Local Newspapers Fact Sheet

May 31, 2022

The transition to digital news consumption has hit the newspaper industry hard in recent years. Some national publications have managed to weather the storm in part by attracting digital subscribers, but many local newspapers have been forced to shutter their doors permanently, especially during the coronavirus pandemic.To gain a clearer picture of how locally focused U.S. newspapers have fared in the digital age, Pew Research Center researchers reexamined data included in the Center's State of the News Media newspapers fact sheet, excluding four publications that reach a large national audience. (Three of these four newspapers reach national audiences in addition to their respective local audiences.) These four publications – The New York Times, The Washington Post, The Wall Street Journal and USA Today – account for a large share of circulation in the newspaper industry and as such overshadow their locally focused counterparts in the data. Specifically, this analysis looks at economic data from publicly traded newspaper companies' financial statements (2011-2020 for digital advertising revenue and 2013-2020 for total revenues), circulation data from Alliance for Audited Media (2015-2020), and digital audience data from Comscore (2014-2020). This addendum supplements the State of the News Media newspapers fact sheet, which presents the analysis at the overall industry level.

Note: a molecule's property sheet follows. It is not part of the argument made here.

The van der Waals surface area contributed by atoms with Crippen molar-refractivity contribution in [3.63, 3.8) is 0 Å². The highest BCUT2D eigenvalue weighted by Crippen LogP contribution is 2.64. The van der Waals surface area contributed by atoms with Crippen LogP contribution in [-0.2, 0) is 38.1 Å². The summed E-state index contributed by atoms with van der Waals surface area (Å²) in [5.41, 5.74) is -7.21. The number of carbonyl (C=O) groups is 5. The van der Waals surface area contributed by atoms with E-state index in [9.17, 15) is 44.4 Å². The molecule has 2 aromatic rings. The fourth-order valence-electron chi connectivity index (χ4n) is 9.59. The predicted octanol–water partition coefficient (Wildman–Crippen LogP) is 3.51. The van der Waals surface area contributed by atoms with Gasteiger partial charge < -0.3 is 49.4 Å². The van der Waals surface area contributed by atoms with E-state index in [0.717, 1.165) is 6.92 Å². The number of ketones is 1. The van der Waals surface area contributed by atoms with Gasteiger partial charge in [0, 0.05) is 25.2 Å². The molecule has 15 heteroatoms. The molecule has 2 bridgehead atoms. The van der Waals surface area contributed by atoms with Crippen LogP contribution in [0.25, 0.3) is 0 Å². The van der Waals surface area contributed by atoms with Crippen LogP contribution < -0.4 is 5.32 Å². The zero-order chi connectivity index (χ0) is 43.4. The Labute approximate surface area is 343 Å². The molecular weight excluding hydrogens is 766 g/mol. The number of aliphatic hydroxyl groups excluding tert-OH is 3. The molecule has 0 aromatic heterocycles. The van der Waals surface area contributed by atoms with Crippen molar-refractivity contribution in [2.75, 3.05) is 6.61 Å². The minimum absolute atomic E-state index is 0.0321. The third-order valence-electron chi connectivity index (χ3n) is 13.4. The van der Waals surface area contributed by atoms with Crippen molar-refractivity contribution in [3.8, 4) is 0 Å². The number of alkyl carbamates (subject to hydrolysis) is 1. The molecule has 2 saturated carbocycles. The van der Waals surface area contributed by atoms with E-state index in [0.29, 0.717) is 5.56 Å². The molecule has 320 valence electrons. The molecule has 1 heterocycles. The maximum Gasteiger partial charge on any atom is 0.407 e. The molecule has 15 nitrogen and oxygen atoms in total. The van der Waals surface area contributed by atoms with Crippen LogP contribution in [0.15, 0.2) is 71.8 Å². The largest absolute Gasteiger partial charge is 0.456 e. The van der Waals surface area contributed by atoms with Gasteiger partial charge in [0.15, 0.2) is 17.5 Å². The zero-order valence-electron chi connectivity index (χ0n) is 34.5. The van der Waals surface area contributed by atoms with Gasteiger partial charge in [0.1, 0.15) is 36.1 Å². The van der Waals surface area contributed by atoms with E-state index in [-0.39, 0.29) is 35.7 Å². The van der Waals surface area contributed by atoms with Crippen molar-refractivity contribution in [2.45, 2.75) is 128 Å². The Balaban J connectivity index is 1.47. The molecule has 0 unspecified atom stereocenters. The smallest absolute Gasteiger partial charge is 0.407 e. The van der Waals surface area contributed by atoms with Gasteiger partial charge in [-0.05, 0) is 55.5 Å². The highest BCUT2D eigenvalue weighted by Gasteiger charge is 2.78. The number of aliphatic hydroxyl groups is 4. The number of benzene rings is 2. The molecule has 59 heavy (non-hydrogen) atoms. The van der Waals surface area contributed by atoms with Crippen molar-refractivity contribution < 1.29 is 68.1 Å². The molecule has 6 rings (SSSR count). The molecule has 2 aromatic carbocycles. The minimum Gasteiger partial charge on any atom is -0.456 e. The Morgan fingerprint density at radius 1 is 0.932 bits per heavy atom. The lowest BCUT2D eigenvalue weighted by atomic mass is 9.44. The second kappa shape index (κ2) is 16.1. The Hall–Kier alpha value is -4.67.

What Do Americans Know About International Affairs?

May 25, 2022

Americans know a great deal about certain global leaders and institutions. For example, nearly eight-in-ten U.S. adults can look at a photo of Kim Jong Un and correctly identify him as the leader of North Korea, and nearly two-thirds know that Boris Johnson is the current prime minister of the United Kingdom. A slim majority also know that Ukraine is not a member of the North Atlantic Treaty Organization (NATO).However, as a new Pew Research Center survey shows, Americans are less familiar with other topics. Despite the U.S. government labeling the events in Xinjiang, China, as genocide, only around one-in-five Americans are aware that it is the region in China with the most Muslims per capita. And only 41% can identify the flag of the second most populous country in the world, India.

Safety concerns were top of mind for many Black Americans before Buffalo shooting